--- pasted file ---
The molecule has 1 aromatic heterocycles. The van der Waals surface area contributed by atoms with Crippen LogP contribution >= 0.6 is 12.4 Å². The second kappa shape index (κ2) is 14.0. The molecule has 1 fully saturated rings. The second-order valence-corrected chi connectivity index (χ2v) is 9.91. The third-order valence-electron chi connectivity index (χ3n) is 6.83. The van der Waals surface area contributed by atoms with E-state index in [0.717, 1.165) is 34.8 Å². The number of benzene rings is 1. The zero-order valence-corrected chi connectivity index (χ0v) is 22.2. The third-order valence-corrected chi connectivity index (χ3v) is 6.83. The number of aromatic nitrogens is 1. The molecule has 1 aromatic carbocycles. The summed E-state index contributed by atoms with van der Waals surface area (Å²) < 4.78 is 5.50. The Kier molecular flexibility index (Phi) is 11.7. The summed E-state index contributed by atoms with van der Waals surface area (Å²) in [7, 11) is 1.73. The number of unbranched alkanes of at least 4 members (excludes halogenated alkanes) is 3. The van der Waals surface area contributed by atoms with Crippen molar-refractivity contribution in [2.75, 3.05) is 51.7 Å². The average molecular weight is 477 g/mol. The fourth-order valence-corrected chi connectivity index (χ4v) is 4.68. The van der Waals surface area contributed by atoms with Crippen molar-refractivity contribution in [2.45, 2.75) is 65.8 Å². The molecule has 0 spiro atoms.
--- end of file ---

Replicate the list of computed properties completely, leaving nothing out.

The molecule has 1 aromatic heterocycles. The van der Waals surface area contributed by atoms with Crippen LogP contribution >= 0.6 is 12.4 Å². The second kappa shape index (κ2) is 14.0. The molecule has 1 fully saturated rings. The second-order valence-corrected chi connectivity index (χ2v) is 9.91. The third-order valence-electron chi connectivity index (χ3n) is 6.83. The van der Waals surface area contributed by atoms with E-state index in [0.717, 1.165) is 34.8 Å². The number of benzene rings is 1. The zero-order valence-corrected chi connectivity index (χ0v) is 22.2. The third-order valence-corrected chi connectivity index (χ3v) is 6.83. The number of aromatic nitrogens is 1. The molecule has 1 aromatic carbocycles. The summed E-state index contributed by atoms with van der Waals surface area (Å²) < 4.78 is 5.50. The Kier molecular flexibility index (Phi) is 11.7. The summed E-state index contributed by atoms with van der Waals surface area (Å²) in [7, 11) is 1.73. The number of unbranched alkanes of at least 4 members (excludes halogenated alkanes) is 3. The van der Waals surface area contributed by atoms with Crippen molar-refractivity contribution in [2.75, 3.05) is 51.7 Å². The average molecular weight is 477 g/mol. The fourth-order valence-corrected chi connectivity index (χ4v) is 4.68. The van der Waals surface area contributed by atoms with Crippen molar-refractivity contribution in [2.45, 2.75) is 65.8 Å². The molecule has 0 spiro atoms.